SREL Reprint #2242

 

 

 

Estimation of Age for Trachemys scripts and Deirochelys reticularia by Counting Annual Growth Layers in Claws

 

R. BRENT THOMAS, DANIEL W. BECKMAN, KIP THOMPSON, KURT A. BUHLMANN, J. WHITFIELD GIBBONS, AND DON L. MOLL

 

The need for accurate methods of age determination in life-history studies is well recognized. Techniques used to estimate the age of turtles include analysis of body size (Balazs, 1982; Frazer and Ehrhart, 1985; Frazer and Ladner, 1986), weighing eye tenses U. Frazierj. BalIon, and S. Salas, unpubl.), counting growth zones on plastral scutes (Cagle, 1946; Sexton, 1959; Gibbons, 1983), and skeletochronology (Mattox, 1935; Zug, 1990; Klinger and Musick, 1992). Each technique has its disadvantages, and finding a technique that is accurate and can be applied objectively has been difficult (Zug, 1991). An ideal age estimation technique would not cause stress or mortality to the individual being aged, would be valid for all age/size classes, would be based on a clearly recognizable structure that is permanent throughout the life of the individual, and would not require subjective judgment. The use of claws could potentially satisfy three of these requirements for turtle age estimation. Zug (1991) suggested that because claws grow continuously throughout the life of a turtle and because growth is aftected by environmental factors, the formation of seasonal growth layers might be expected. The objective of our study was to determine whether annual layers could be observed in sections of claws from Trachemys scyipta and Deirochelys reticularia and whether counts based on such layering could provide reliable data for age esnmation.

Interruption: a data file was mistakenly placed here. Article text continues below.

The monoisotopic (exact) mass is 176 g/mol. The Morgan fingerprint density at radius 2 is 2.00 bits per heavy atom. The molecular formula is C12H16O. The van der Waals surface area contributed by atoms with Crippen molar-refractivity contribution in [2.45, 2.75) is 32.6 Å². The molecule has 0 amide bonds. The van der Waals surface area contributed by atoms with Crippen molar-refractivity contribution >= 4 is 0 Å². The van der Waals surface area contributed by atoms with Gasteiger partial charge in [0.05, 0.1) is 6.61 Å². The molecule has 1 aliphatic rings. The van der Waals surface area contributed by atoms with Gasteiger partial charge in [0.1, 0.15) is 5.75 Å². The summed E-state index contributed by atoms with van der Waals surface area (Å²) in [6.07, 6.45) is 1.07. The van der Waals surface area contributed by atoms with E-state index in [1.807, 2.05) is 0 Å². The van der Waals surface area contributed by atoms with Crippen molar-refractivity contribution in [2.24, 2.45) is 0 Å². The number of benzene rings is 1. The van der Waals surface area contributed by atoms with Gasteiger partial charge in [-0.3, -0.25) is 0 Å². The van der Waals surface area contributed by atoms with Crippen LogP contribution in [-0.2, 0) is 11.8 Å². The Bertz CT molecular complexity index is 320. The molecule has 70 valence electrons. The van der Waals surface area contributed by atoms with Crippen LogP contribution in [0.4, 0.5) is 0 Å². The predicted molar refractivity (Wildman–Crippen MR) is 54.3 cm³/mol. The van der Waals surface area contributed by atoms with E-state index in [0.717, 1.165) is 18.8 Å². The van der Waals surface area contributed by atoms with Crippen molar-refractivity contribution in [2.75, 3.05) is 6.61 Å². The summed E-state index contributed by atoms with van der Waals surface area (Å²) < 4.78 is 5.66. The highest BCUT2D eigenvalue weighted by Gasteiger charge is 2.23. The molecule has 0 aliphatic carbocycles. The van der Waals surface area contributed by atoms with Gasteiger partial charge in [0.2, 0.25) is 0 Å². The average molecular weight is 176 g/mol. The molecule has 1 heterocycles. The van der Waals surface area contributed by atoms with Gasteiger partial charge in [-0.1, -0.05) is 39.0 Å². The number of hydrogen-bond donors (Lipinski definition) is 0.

SREL Reprint #2242

Thomas, R.B., D.W. Beckman, K. Thompson, K.A. Buhlmann, J.W. Gibbons, and D.L. Moll. 1997. Estimation of age for Trachemys scripta and Deirochelys reticularia by counting annual growth layers in claws. Copeia 4:842-845.

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